I decided to try out my new Blu-Ray player with a bang so I grabbed—what else?—“The Expendables.” This 2010 homage to ‘80’s action movies features a rogues’ gallery of action stars including stalwarts Sylvester Stallone, Dolph Lundgren, Bruce Willis, Jet Li, Mickey Rourke, and of course, Arnold in a cameo.

The reviews were mixed, but the box office returns were impressive, so whether it was the intense action, the stunts, the weaponry or the in-your-face high resolution, I enjoyed the ride.

At one memorable point in the film, Willis, Stallone, and Schwarzenegger appear in the same scene for the first time in their collective careers. There are any number of little lessons you could take away.

You might say, “It’s never too late to do what you might have done,” or “You’re never too old,” or perhaps something along the lines of, “You’re only as old as you allow yourself to be defined to be.” But those chestnuts are, well, old.

I like this lesson better. In the scene, Mr. Church (Willis) is interviewing mercenaries Ross (Stallone) and Mauser (Schwarzenegger) for the job of overthrowing a Latin American dictator. Church tells them, “Both your names came to the top of the list.”

As we go into the new year, many people are busy compiling their own “to-do” lists. But perhaps our focus might be better spent trying to make it to the top of someone else’s list. Getting the attention of a Mr. Church looking to hire the best for a job you’re good at.

So who’s list do you want to be on, and what can you do to get to the top of it? That might be something worth shooting for.

Leading From the Front

Lately I’ve enjoyed watching “Undercover Boss” on CBS when I can. In the show a CEO goes incognito to work among employees in the trenches. The boss takes on jobs prepping food, washing windows, cleaning bathrooms, or driving a truck.

In the process he learns the tough work his employees do day in and day out, hears their personal stories, and learns firsthand about the challenges of the jobs that keep the company running.

At the end the now-humbled CEO reveals his true identity and rewards employees who went above and beyond the call of duty without knowing who he was. The boss then addresses the company where employees see humorous clips of him bumbling through the jobs they have to do every day.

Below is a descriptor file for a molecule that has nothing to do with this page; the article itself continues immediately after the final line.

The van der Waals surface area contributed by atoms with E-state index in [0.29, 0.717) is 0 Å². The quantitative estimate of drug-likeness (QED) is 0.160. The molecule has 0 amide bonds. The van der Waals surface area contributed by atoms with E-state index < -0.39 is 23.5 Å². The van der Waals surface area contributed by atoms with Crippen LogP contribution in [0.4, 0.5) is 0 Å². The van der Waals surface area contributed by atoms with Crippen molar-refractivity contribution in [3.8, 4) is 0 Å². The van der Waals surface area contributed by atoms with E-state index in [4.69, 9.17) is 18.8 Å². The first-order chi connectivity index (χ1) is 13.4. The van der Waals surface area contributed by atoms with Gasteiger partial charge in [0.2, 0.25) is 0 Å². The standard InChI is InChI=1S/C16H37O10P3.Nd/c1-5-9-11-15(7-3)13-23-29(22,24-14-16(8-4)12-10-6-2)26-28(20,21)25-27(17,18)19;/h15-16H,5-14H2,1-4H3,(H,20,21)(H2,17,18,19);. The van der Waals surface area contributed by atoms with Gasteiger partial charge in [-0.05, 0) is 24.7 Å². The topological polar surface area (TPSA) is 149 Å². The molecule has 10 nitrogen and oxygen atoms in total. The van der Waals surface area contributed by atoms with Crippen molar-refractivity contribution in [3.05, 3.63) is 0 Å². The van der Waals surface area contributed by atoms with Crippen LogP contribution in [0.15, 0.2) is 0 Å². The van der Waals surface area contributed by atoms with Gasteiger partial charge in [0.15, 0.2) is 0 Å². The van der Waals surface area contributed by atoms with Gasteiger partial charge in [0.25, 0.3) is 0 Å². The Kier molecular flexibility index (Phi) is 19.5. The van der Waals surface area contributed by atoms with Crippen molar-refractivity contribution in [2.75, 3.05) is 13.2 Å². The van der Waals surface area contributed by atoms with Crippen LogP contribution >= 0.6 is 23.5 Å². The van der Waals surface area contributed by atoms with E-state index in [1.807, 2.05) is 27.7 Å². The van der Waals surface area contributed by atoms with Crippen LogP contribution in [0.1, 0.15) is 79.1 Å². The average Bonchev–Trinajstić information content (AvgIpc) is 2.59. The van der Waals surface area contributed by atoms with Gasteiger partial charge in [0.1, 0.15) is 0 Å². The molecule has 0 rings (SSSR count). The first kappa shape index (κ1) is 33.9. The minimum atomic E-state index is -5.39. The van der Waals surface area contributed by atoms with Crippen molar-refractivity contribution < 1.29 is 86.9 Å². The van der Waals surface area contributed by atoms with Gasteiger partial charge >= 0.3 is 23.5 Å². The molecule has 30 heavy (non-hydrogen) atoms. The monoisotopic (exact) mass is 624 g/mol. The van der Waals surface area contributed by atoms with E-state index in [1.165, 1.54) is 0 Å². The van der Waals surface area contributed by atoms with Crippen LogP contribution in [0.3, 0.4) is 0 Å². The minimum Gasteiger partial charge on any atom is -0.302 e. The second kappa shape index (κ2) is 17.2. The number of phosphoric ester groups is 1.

One day at a company I worked for the CEO happened to be passing through the client service department as the phone rang at an empty desk. He stopped mid-stride and picked it up. As it turned out the caller was an angry investor and lambasted the “phone rep” with a littany of complaints. She demanded to speak to the president of the company.

The CEO then identified himself and we later replayed the call to hear her surprise; the wind completely yanked out of her sails at the notion of the president of an investment company answering the 1-800 line. After listening to her concerns, the CEO jotted down her information and assured her that there would be follow-up.

The boss could have used that situation to lambast the department, or the manager, about the importance of vigilant phone coverage. Instead, he turned it to opportunity to demonstrate that it was key for everyone in the company to pitch in and help out when it comes to getting a job done, particularly when it comes to clients.

He conveyed that message through his actions and without saying a word to everyone. It had a powerful effect on those of us who were there.

Critics might say that the big shots in “Undercover Boss” are just promoting themselves and their organizations. Perhaps. And after all the show is entertainment.  But employees have always respected those who truly try to understand and appreciate the work they do. Military officers leading from the front have always known this–nothing garners more respect than a willingness to do the dirty work.